I nodded. I could understand where Steve was coming from. With the milder winters, we were getting more and more weekend sailors coming up from town. Staying open at weekends could boost business. I was not sure, though, if it would be enough to justify keeping the yard open. Most of the yards basically closed down from the end of October until March.

As Sarah had predicted, it started to rain just after twelve. I mentioned to Anne that Joseph was going to get soaked cycling back from the bus stop. She told me it would be his fault as she had told him to take a waterproof.

Once lunch was over, I took Johnny to Southmead College. Although just over seven miles away by road, it is some four miles as the crow flies, the route is down narrow, country backroads, and it took us the better part of half an hour to make the journey. We had, however, left with plenty of time to spare, so it was still only twenty to two when I dropped Johnny off outside the college with instructions to call me when he wanted to be picked up.

One good thing, the rain which had been pouring down earlier had eased off and was now nothing more than a light drizzle.

Rather than return home, which would take me another half hour, then face another trip back to pick Johnny up, I decided to find a café locally and get a tea and hopefully some decent cake. I was not to be disappointed. A few hundred yards down from the main entrance to the college, I found a small café.

It did not look like much. In fact, the place looked a bit rundown. However, it was close to the college, and it had parking. I pulled up in one of their parking spaces. It was noticeable that I was the only car there. When I went in, it was noticeable that there were no other customers.

The ringing of the bell over the door as I entered brought a large lady scurrying from the back. A name badge on her apron declared she was Marge, I guessed to be the owner of the place; it was called Marge's Café.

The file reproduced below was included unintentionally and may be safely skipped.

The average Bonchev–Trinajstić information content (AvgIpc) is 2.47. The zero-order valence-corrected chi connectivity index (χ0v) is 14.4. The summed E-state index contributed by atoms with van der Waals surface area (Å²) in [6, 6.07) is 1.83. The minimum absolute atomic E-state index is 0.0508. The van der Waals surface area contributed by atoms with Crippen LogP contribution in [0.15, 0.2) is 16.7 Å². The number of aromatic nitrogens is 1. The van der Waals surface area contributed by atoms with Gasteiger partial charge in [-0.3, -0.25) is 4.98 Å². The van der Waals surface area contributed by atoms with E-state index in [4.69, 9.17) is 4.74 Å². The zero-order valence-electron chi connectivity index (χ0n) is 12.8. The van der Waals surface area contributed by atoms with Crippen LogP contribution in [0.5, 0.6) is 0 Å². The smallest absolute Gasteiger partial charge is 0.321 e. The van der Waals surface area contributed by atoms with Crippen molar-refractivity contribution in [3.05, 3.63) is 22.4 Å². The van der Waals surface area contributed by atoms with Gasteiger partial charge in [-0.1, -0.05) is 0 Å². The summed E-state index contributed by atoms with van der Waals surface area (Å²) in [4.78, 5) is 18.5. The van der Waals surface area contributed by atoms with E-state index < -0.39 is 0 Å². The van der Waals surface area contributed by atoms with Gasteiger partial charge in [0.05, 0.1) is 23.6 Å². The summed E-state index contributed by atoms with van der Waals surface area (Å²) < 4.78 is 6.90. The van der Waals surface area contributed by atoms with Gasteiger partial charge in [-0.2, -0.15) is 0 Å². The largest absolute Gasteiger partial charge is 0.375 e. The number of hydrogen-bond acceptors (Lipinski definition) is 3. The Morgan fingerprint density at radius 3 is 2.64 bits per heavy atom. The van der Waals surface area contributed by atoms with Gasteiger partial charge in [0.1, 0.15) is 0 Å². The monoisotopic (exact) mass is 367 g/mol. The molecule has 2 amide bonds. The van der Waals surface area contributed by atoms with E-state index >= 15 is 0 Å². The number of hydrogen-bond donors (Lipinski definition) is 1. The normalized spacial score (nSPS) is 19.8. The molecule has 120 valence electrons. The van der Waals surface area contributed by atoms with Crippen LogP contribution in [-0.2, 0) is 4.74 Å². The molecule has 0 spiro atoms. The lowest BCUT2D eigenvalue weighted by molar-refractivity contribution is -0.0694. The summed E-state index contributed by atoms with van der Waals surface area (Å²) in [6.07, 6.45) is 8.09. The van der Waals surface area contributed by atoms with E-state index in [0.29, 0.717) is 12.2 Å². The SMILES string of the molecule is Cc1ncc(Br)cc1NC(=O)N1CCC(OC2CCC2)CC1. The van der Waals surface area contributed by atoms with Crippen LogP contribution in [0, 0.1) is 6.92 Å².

"Sorry, luv," she said. "All I can offer you is tea, coffee and cakes. Just closed the kitchen down for the day. Not much demand for it round here once lunch is over out of term."

"Tea and cake would be fine," I stated.

"Would that be a mug of tea or a pot?"

"Pot, please," I answered, surprised I had the choice.

"And what type of tea would you like; we have most of the main types and a few specialities as well."

"Earl Grey?" I requested.

"I can offer you the original Twinings Earl Grey or Betty's Earl Grey. Personally, I prefer Betty's, but some folk find it a bit too aromatic for their liking."

"I've never heard of Betty's tea. Think I will try it."

"It's good, specially blended for Betty's Tearooms up in Yorkshire. They know a good tea up there," Marge informed me.

"I wouldn't know. Never been up that part of Yorkshire. The furthest I ever got was Sheffield."

"You should go. Try Betty's. Best tearooms in the country. What cake would you have? The choice is limited to chocolate, walnut and coffee or lime cheesecake."

I opted for the walnut and coffee. Marge vanished off into the back. She was soon back to put cutlery on the table before disappearing again. Some four minutes later, she re-appeared with a tray containing my order. She placed it on the table in front of me, then retreated to a perch behind the counter. I poured myself a cup of the tea — no milk, no sugar. Marge was right, it was a bit more aromatic than the Twining's Earl Grey, but I liked it. The cake, though, was something to die for. It had clearly been made using real coffee and not coffee essence; there were also plenty of walnuts in it and a clear walnut taste. What really made it was the layer of coffee flavoured buttercream icing in the centre and the layer of fudge frosting on top.